Obviously, once more as we listen to these Scripture lessons this morning, we become aware and perhaps begin to feel again somewhat of the excitement and the joy that those first disciples felt when Jesus went through death to new life. They found it very difficult to believe this, and I think sometimes we fail to experience the fullness of joy of this Easter feast because we almost take it too much for granted. "Yes, Jesus rose from the dead; let's move on." No. It's so much more important to stop and really try to experience what those first disciples experienced.
The Peace Pulpit
The Peace Pulpit: "We are the presence of Jesus in the midst of the world ... That calls us to change our lives, to follow the way of Jesus."
The Peace Pulpit: "Go where people need to be encouraged and given hope, and bring that joy of the Gospel into our everyday life."
The readings have been long, but of course since this is the beginning of the most sacred and holy week of the year, it's important for us to spend just a few moments at least in reflecting on the deep message that God is proclaiming to us through these readings, through the events that are described. And perhaps we can catch the deepest meaning of all of this if we listen very carefully again to the words of St. Paul addressed to the Christian community at Philippi.
In the Gospel lesson, Jesus reminds us, as he had proclaimed many times before to his disciples, "If you really want to be my disciple, take up your cross and follow me." And if we listen carefully and deeply to the lessons of today for a few moments, I think we will discover in a very deep way what Jesus means by that, and also we will be aware of the challenge it takes truly to follow Jesus. And first of all, I think it's important for us to realize that in what Jesus is to undergo.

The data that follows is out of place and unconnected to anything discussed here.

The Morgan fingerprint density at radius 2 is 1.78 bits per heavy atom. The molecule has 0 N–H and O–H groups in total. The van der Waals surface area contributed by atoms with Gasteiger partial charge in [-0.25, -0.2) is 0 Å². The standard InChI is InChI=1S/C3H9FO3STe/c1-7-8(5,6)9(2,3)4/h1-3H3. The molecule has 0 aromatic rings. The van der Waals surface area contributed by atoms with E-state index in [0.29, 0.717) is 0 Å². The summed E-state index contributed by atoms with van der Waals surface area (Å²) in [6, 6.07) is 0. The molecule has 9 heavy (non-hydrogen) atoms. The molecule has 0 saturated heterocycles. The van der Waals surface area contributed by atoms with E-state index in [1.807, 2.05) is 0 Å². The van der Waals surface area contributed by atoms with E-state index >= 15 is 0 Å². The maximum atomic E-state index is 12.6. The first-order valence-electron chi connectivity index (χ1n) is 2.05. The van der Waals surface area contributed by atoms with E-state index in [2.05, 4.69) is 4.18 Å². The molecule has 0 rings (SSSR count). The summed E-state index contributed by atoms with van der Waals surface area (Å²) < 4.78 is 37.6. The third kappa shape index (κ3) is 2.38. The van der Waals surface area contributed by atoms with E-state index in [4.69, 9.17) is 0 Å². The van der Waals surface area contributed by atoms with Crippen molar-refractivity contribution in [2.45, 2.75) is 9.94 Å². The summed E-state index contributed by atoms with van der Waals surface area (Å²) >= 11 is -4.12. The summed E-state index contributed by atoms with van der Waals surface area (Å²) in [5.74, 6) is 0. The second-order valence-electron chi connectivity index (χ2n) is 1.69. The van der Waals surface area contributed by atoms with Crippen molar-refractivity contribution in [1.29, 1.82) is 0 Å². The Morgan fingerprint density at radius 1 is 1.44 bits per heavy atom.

Now as I was reflecting on the three lessons today -- the Gospel lesson perhaps most of all, but all three lessons -- I was reminded of the encyclical letter that Pope Francis published, with the first one he wrote as his own encyclical letter at the beginning of his time as being bishop of Rome, and it's called "The Joy of the Gospel."
The Peace Pulpit: "Nothing is more important, Jesus is telling us, than that reconciliation between a brother and sister, and that for all of us to be at peace."
The Peace Pulpit: Be plunged once more into that death of Jesus so that we will rise to new life, and then be inspired to go out and transform the world.
The Peace Pulpit: As we begin to reach out in compassion, we will begin to transform our world into the reign of God. Listen to Bishop Gumbleton's homily.
Now that the candidates have committed themselves to deepen their experience of Jesus and prepare for the special coming of the Holy Spirit into their hearts at confirmation, it's important that they, and all of us, try to listen now deeply to the word of God to try to understand what this word of God means today as we celebrate this ceremony that begins the program of preparation for confirmation for these parish members.